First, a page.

and he shall direct thy paths; man cannot direct his own; no, not a man: this is a blessing from the Lord; who steps of his people, keeps the feet of his saints, and directs them aright in things temporal and spiritual, Jeremiah 10:23.
(l) "scito eum", Pagninus, Montanus.
fear the Lord; which is true wisdom; and, where this is not, there is none, let men be ever so conceited; and where this is there is humility; these two go together, and make a man wise, rich, and honourable, Proverbs 22:4. The fear of the Lord is opposed to pride, high-mindedness, and vain conceit, Romans 11:20; this includes reverence of God, faith in him, dependence on him, acknowledgment of him, seeking to him for direction, and carefulness not to offend him;
and depart from evil; from the evil of self-confidence and self-conceit, and from all other evil; the fear of God influences men to avoid sin, and abstain from all appearance of it; by means and through the exercise of it men forsake it, and keep at a distance from it, Proverbs 16:6. Nehemiah could not do as others did, because of the fear of the Lord; and Job was a man that feared God, and therefore he avoided that which was evil, Nehemiah 5:15.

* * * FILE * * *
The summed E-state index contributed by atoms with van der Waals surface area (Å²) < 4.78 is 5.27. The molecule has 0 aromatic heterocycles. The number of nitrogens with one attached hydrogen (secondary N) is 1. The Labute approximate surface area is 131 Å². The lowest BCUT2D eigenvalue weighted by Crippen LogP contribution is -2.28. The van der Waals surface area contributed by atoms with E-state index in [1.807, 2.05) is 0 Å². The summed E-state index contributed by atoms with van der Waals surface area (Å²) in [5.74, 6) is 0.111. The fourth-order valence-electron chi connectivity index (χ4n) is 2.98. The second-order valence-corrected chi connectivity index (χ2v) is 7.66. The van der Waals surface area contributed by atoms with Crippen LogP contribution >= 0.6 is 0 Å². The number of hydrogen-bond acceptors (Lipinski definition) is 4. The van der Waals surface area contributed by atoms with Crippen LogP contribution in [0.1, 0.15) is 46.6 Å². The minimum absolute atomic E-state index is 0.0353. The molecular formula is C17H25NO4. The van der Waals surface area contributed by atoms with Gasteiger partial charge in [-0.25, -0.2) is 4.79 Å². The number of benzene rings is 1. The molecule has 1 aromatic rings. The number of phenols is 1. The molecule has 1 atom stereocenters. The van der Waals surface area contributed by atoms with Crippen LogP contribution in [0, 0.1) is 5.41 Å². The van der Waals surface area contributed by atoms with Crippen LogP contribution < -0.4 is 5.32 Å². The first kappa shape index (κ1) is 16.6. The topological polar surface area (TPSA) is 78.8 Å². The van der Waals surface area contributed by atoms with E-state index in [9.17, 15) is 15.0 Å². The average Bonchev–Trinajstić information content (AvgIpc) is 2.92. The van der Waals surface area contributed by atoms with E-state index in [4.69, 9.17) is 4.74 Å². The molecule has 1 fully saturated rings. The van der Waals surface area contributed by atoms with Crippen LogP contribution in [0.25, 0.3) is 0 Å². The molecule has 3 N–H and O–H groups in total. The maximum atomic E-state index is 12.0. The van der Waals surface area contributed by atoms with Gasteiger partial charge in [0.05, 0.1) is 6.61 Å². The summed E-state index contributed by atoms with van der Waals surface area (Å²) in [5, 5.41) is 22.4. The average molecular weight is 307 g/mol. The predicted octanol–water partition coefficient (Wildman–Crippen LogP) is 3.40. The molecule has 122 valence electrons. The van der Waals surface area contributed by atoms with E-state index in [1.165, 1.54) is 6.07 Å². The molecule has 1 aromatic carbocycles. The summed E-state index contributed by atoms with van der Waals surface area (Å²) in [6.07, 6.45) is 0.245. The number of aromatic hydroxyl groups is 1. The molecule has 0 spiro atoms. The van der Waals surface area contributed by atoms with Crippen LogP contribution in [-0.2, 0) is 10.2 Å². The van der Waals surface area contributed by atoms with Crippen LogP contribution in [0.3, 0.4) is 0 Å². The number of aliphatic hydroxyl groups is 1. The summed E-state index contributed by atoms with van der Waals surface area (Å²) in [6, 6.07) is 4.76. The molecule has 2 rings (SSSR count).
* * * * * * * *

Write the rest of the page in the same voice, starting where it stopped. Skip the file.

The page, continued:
and marrow to thy bones; or, "watering" (m) to them: that which irrigates and moistens them, and makes and keeps them strong and solid: see Job 21:24. What marrow is to the bones, that is wisdom, or the fear of God, to the souls of men; the means of establishing and strengthening them against sin, and snares and temptations, and to do the will and work of God.
(m) "irrigatio", V. L. Montanus, Tigurine version, Vatablus, Junius & Tremellius, Piscator, Cocceius, Amama, Schultens.
and with the firstfruits of all thine increase; or, "out of the chief of all thine increase" (o); God must have the best, and in the first place. The allusion is either to the maintenance of the priests and Levites under the law, and the manner of doing it; which, among other things, was out of the annual produce of the earth, and the firstfruits of it; and may respect the comfortable support of Gospel ministers under the present dispensation; see 1 Corinthians 9:13; or to the firstfruits of every kind offered to the Lord, and to the feast kept sacred to him at the ingathering the fruits of the earth, Leviticus 23:10; and even among the Heathens formerly were something of the same kind. Aristotle says (p) the ancient sacrifices and assemblies were instituted as firstfruits, after the gathering of the fruits, at which time especially they ceased from working.